In this episode I talk to Helena Halme, London-based Finnish author about writing books in a foreign language.
Tim Lewis: [00:00:30] I’ve met Helena quite a few times over the years. She’s been involved with the Alliance the Independent Authors and she’s a Finnish author who’s been living in London for the last few years. However all of her books are written in English rather than in Finnish.
Tim Lewis: [00:00:46] I thought it would be interesting to talk to somebody whose native language isn’t English about how that process works. So now to the interview. Hi Helena welcome to the show.
Helena Halme: [00:00:56] Thank you Tim.
Why Write in English?
Tim Lewis: [00:00:58] So I’ve got you on today because obviously you have been a Finnish writer who’s been writing in English. Why did you first decide to write in English rather than Finnish?
Helena Halme: [00:01:08] Well I studied English at school in Finland since I was seven and then when I was in my pre-teens we moved to Sweden then I learnt Swedish and then when we moved back to Finland when I was quite a lot older in my teens I was sort of a little bit mixed about my language and I had to relearn Finnish. So I’m always studied and spoke in several languages.
Helena Halme: [00:01:34] So when I then moved to the UK at the age of 23 as a newly married navy wife, very naive and very young and I started writing a diary.
Helena Halme: [00:01:44] I’d always written a diary anyway. I was writing a diary but it became very difficult to describe what was happening to me in Finnish because everything was in English so I turned the book around and started writing in English on the other side.
Helena Halme: [00:02:02] I just haven’t looked back. The Finnish was just left I didn’t even write any Finnish diary entries after that and that’s how I began writing in English
Helena Halme: [00:02:15] Then I worked for the BBC as a journalist and translator and I obviously learned English in a better pronunciation and as an expression at the BBC and then 2003 when I’d written a novel and thought he was absolutely excellent.
Helena Halme: [00:02:34] I decided it was going to take an MA in Creative Writing that novel will never see the light of day as it’s terrible. So I just really sort of convinced myself that I could write in English. And so I took that in 2003 and since then I’ve written six novels and I am writting my seventh. Yeah. So it just comes naturally to me. I couldn’t write any other language at all.
Did a lack of English upbringing hurt?
Tim Lewis: [00:03:01] So how much do you think not having grown up in an English culture has hampered you in your writing?
Helena Halme: [00:03:09] Well not being a native speaker I sort of think of it more as an opportunity rather than a threat because I think that my readers and my reviewers tell me that I’ve got a Nordic, sparse sort of style of writing which I don’t think I would have heard in English was made my mother tongue.
Helena Halme: [00:03:27] So you know when I was a journalist and so as they did sort of taught me a lot about the use of English in a way I sort of think it’s a good thing because also my books have been to do with Finland so I don’t really consider me it hampers me in anyway at all, actually.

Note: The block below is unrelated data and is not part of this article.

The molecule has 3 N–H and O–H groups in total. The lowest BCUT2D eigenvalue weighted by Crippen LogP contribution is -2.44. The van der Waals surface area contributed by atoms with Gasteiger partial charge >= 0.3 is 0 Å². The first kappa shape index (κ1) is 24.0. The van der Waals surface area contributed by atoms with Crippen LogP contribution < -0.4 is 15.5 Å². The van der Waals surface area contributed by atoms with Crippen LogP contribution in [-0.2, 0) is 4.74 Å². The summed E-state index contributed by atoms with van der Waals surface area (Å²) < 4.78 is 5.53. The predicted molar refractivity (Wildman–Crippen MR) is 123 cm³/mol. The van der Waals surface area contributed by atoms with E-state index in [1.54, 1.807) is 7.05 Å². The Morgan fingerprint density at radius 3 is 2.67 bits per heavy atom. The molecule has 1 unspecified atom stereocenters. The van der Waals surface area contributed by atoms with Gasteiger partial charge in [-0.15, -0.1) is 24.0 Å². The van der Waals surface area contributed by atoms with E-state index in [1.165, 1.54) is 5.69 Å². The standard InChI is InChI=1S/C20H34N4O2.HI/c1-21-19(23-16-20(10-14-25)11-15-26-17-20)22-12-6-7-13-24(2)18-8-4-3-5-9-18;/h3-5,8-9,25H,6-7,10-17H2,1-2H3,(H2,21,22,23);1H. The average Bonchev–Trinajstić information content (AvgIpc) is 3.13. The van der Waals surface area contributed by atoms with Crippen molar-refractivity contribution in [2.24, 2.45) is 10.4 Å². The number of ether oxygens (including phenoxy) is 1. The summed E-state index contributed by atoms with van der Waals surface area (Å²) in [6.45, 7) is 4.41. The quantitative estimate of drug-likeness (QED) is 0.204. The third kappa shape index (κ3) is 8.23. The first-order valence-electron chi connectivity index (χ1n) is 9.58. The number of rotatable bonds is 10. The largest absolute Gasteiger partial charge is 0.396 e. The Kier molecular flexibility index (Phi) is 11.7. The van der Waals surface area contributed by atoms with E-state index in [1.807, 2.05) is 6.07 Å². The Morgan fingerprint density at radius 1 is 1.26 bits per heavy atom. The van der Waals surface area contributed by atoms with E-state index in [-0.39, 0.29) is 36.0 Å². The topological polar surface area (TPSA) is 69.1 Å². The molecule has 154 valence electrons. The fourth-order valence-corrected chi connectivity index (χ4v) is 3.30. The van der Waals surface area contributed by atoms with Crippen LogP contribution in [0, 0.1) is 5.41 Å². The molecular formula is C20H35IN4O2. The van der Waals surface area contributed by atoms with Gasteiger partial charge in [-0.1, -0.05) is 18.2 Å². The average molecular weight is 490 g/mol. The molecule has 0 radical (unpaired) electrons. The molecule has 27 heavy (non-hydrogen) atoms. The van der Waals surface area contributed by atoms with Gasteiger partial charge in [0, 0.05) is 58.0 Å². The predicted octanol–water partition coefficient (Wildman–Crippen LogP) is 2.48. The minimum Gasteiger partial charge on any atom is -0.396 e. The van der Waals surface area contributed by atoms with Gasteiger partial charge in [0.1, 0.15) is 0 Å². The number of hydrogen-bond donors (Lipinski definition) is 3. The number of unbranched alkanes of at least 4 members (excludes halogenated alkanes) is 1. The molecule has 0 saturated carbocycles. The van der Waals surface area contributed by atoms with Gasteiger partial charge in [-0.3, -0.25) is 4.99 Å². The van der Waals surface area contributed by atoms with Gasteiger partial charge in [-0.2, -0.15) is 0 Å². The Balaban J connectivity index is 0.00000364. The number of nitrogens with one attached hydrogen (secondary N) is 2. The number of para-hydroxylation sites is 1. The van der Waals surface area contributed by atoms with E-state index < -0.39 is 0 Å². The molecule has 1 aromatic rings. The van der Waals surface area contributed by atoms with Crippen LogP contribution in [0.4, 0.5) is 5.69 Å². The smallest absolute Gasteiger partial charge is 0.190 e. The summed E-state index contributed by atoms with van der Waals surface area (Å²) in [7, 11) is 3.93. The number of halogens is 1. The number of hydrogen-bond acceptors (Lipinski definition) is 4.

Helena Halme: [00:03:44] Sometimes some things are difficult to find like proverbs and prepositions as in times difficult to find. But then I find English people can’t do that either.
Helena Halme: [00:03:52] I sometimes think of when I watch Agatha Christie’s Poirot and he always mixes his metaphors and he always gets the proverbs wrong and stuff like that.
Helena Halme: [00:04:04] And I really have sympathy for him because I know exactly how he feels and people are either puzzled or laugh at him and I feel sorry for him.
Helena Halme: [00:04:12] But anyway so I guess the only downside. But I don’t feel it as a downside at all actually I guess.
Tim Lewis: [00:04:20] So I suppose. You’re, from looking at your novels, they seem to be very much based on your own experience on your own life and largely based in Finland.
Tim Lewis: [00:04:30] It probably means that you’re not restricted by like having to wonder about particular facets of say British society because your book is just not set here. I suppose that helps.
Helena Halme: [00:04:41] Well yeah. I mean read the latest books in the series, the one I’m writing now, is actually set in London in the 1990s so more than it is in Finland. But the main character is Finnish so I can do it from her point of view which you know I know what I’m do there. So that helps.
Helena Halme: [00:04:59] And I am actually applying for, after 33 years in the country, I am applying for UK citizenship and I’ve just taken the “life in the UK test” and when I was sort of quizzing people around me people didn’t have a clue and I passed.
Helena Halme: [00:05:18] So I really don’t think there’s much difference if you’ve lived in a country as long as I have.
Tim Lewis: [00:05:31] So what would you say is the biggest difficulty you’ve faced in writing in English?
Helena Halme: [00:05:36] I think it is the proverbs and the sayings you know because I know there is one but I can’t think of it. So Google is wonderful I use a lot of Google and I always have a native speaker here who reads my work first and they work through it. I do know quite a few revisions and then it really goes to an editor.
Helena Halme: [00:06:00] Mind you I have written six books. You know the first one was fairly difficult I guess because I hadn’t been a native speaker I mean in any language; I mean I don’t think like I’m a native speaker in Finnish anymore because my Finnish is so poor now.
Helena Halme: [00:06:14] That I don’t really feel that I’m not English as this sounds crazy but I’ve lived here longer than I lived anywhere else so it just yeah it’s strange. I’m a strange animal.
More editing needed?